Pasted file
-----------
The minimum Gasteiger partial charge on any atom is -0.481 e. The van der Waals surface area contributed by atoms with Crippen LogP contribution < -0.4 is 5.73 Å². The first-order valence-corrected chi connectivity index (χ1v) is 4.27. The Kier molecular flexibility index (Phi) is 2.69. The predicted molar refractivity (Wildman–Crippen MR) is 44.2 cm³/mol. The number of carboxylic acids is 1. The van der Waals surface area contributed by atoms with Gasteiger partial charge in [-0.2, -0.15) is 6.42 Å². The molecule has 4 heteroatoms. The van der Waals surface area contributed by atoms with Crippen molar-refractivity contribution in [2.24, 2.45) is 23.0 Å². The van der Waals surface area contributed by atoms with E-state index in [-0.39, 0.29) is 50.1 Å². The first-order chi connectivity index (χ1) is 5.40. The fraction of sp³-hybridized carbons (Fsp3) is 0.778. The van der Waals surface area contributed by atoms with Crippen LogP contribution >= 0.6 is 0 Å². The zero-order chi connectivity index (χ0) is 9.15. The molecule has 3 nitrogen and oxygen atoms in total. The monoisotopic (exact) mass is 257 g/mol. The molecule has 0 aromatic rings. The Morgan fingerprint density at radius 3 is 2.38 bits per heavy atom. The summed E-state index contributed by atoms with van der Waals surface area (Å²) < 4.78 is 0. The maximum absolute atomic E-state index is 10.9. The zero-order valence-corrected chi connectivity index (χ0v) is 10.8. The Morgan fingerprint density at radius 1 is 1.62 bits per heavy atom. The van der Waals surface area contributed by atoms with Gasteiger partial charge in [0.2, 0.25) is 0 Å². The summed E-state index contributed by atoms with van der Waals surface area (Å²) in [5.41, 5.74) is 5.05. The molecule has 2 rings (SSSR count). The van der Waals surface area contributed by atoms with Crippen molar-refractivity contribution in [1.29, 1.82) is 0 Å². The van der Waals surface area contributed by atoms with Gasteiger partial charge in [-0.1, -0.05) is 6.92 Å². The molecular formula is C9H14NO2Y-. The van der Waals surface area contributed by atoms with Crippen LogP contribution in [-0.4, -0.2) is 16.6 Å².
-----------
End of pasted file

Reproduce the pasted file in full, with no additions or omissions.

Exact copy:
The minimum Gasteiger partial charge on any atom is -0.481 e. The van der Waals surface area contributed by atoms with Crippen LogP contribution < -0.4 is 5.73 Å². The first-order valence-corrected chi connectivity index (χ1v) is 4.27. The Kier molecular flexibility index (Phi) is 2.69. The predicted molar refractivity (Wildman–Crippen MR) is 44.2 cm³/mol. The number of carboxylic acids is 1. The van der Waals surface area contributed by atoms with Gasteiger partial charge in [-0.2, -0.15) is 6.42 Å². The molecule has 4 heteroatoms. The van der Waals surface area contributed by atoms with Crippen molar-refractivity contribution in [2.24, 2.45) is 23.0 Å². The van der Waals surface area contributed by atoms with E-state index in [-0.39, 0.29) is 50.1 Å². The first-order chi connectivity index (χ1) is 5.40. The fraction of sp³-hybridized carbons (Fsp3) is 0.778. The van der Waals surface area contributed by atoms with Crippen LogP contribution >= 0.6 is 0 Å². The zero-order chi connectivity index (χ0) is 9.15. The molecule has 3 nitrogen and oxygen atoms in total. The monoisotopic (exact) mass is 257 g/mol. The molecule has 0 aromatic rings. The Morgan fingerprint density at radius 3 is 2.38 bits per heavy atom. The summed E-state index contributed by atoms with van der Waals surface area (Å²) < 4.78 is 0. The maximum absolute atomic E-state index is 10.9. The zero-order valence-corrected chi connectivity index (χ0v) is 10.8. The Morgan fingerprint density at radius 1 is 1.62 bits per heavy atom. The van der Waals surface area contributed by atoms with Gasteiger partial charge in [0.2, 0.25) is 0 Å². The summed E-state index contributed by atoms with van der Waals surface area (Å²) in [5.41, 5.74) is 5.05. The molecule has 2 rings (SSSR count). The van der Waals surface area contributed by atoms with Crippen molar-refractivity contribution in [1.29, 1.82) is 0 Å². The van der Waals surface area contributed by atoms with Gasteiger partial charge in [-0.1, -0.05) is 6.92 Å². The molecular formula is C9H14NO2Y-. The van der Waals surface area contributed by atoms with Crippen LogP contribution in [-0.4, -0.2) is 16.6 Å².